STB using and feeds

Wild Singapore’s Ria Tan noticed a spike in her readership. Scrutiny of the data revealed the main source to be the Uniquely Singapore website. When she sends me the link and I click to see that has also been added to this “What to see” page.

Both webpage owners/editor/community are elated that their feeds are reaching out to an even wider audience and that a government agency realises these logs do provide excellent resources for visitors.

Yes, this is certanly excellent indeed! I did, however, feel that STB, or probably rather their webpage vendor, should have clicked the “Contact Me” link on each page and let these hardworking individual/groups know.

It would have been gracious!

Bloggers propose an Internet Freedom Act

…amongst other things.

See: “Bloggers’ Group Proposes Sweeping Changes In Internet Regulation,” by Choo Zheng Xi and Alex Au [media release]. theonlinecitizen, 18 Apr 2008.

A group of committed bloggers wil submit recommendations to the Minister for Information, Communication and the Arts within the next few days, on the subject of itnernet regulation. This open letter, which will be released to the public at the same time, will call for sweeping changes to bring Singapore in line with international norms and the reality of the new technology.

Hat tip – Singapore Surf.

Despite a heavy head from the Mac meetup and a lack of sleep, the first thing that sprang to mind was Sintercom. And then it was the familiar issue of the quality of forest reserve management:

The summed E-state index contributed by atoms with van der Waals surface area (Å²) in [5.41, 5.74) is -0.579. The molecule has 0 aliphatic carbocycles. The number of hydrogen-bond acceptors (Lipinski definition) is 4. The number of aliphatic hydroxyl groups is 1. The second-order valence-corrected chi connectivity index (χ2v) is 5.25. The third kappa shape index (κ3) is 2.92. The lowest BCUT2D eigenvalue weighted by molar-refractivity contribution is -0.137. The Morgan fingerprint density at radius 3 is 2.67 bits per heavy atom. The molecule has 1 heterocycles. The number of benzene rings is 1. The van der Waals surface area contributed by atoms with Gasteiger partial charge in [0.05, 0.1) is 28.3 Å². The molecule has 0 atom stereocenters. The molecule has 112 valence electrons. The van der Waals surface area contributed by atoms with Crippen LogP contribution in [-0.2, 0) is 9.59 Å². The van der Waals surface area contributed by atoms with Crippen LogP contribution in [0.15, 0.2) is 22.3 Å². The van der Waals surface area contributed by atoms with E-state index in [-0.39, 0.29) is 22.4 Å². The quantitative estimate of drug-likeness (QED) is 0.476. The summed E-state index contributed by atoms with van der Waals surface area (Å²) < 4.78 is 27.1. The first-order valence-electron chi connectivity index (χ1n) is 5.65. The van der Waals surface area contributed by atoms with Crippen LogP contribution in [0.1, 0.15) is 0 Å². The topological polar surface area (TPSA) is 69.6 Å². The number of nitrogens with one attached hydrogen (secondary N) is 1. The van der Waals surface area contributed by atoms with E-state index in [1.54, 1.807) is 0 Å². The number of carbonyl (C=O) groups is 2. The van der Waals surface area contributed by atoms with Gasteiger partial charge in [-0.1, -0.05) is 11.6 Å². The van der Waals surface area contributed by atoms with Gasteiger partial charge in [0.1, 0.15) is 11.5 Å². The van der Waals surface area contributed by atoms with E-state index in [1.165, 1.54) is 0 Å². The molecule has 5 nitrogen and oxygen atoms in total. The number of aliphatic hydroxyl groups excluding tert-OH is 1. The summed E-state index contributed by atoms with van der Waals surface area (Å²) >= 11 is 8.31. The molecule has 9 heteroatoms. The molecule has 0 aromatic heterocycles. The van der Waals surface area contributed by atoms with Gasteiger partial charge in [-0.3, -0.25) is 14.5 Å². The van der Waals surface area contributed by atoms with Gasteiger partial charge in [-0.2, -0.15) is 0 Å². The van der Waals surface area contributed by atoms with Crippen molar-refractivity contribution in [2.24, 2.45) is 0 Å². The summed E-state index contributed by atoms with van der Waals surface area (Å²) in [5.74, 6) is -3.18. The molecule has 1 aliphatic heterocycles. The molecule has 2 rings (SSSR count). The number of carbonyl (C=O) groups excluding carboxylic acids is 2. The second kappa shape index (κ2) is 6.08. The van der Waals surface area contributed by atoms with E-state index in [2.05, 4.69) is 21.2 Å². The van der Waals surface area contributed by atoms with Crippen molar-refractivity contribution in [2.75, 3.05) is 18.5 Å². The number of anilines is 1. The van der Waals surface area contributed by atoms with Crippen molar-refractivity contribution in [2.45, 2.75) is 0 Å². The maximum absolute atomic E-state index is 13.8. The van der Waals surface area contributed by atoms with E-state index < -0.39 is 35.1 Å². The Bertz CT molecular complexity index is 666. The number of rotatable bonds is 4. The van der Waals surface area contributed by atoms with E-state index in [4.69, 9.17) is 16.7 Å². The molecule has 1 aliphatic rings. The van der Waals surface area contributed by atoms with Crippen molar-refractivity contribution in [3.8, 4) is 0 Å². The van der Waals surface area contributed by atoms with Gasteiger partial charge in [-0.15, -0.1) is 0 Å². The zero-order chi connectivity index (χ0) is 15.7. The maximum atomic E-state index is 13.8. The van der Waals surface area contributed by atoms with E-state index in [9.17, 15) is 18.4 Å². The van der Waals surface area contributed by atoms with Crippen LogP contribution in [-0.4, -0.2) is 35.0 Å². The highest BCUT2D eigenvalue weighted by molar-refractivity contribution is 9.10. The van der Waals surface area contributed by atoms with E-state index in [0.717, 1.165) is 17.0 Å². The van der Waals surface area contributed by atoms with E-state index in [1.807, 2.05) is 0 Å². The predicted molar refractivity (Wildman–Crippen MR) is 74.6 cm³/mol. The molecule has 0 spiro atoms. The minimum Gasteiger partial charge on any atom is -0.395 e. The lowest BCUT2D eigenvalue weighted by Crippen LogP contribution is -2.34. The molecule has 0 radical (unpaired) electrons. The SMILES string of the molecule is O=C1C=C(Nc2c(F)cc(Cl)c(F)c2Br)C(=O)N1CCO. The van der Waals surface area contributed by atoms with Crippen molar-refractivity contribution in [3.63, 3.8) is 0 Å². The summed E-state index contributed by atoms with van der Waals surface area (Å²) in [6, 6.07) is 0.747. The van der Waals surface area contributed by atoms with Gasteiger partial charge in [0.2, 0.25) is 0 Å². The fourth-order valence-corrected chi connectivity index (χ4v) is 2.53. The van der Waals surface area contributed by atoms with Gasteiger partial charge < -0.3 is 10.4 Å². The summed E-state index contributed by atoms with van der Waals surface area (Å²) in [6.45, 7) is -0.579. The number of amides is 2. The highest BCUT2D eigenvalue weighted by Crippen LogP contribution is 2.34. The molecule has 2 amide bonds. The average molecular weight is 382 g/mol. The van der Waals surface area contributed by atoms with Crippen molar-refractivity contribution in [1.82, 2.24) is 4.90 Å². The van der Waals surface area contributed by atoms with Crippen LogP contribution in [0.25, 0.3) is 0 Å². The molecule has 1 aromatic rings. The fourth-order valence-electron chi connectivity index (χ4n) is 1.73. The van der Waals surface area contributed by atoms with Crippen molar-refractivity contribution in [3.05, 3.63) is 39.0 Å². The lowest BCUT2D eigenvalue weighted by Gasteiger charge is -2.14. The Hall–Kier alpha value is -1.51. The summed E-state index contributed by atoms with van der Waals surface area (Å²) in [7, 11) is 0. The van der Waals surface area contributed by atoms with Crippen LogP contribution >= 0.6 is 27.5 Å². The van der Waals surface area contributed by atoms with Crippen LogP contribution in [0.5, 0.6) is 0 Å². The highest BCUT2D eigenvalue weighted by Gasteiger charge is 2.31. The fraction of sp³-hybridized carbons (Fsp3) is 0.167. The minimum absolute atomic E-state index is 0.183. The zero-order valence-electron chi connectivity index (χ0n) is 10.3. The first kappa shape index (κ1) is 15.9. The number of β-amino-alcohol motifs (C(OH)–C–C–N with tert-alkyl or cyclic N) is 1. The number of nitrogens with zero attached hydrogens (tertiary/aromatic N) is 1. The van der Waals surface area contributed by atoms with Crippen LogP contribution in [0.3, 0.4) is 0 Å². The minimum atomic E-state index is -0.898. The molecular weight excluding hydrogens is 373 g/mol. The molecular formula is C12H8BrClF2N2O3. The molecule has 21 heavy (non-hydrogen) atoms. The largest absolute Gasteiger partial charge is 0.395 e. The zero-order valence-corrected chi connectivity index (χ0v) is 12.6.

A responsible wildlife researcher finds a nature reserve without clear rules an unsavoury prospect. The reason? No one is sure when park rangers will decide, arbitrarily, to throw them out. The visitors who are left to practise in the reserve are all poachers! These anarchic individuals visit the forest to derive profit at the expense of significant impact! Meanwhile, the health of the ecosystem not only degenerates, no one really knows its condition – reserve managers are not getting feedback from wildlife biologists who would have been working in the area. Researchers worth their salt are now all working in other forests around the region or have switched fields. Only poachers roam the forest at night.

The management of the nature reserve that decides to declare clear rules, which it enforces will find it self in a different situation. Add to that advise from wildlife biology practitioners and users about perceived transgressions. This community, familiar with wildlife biology studies, is able to provide a fair and realistic evaluation. With these rules in place, researchers return to conduct forest studies. The result? A maturing management system that results ultimately in a healthy ecosystem.

Simplistic? Missed the point? I’ll sleep on it and find out what the bloggers really meant to say when their document is eventually released.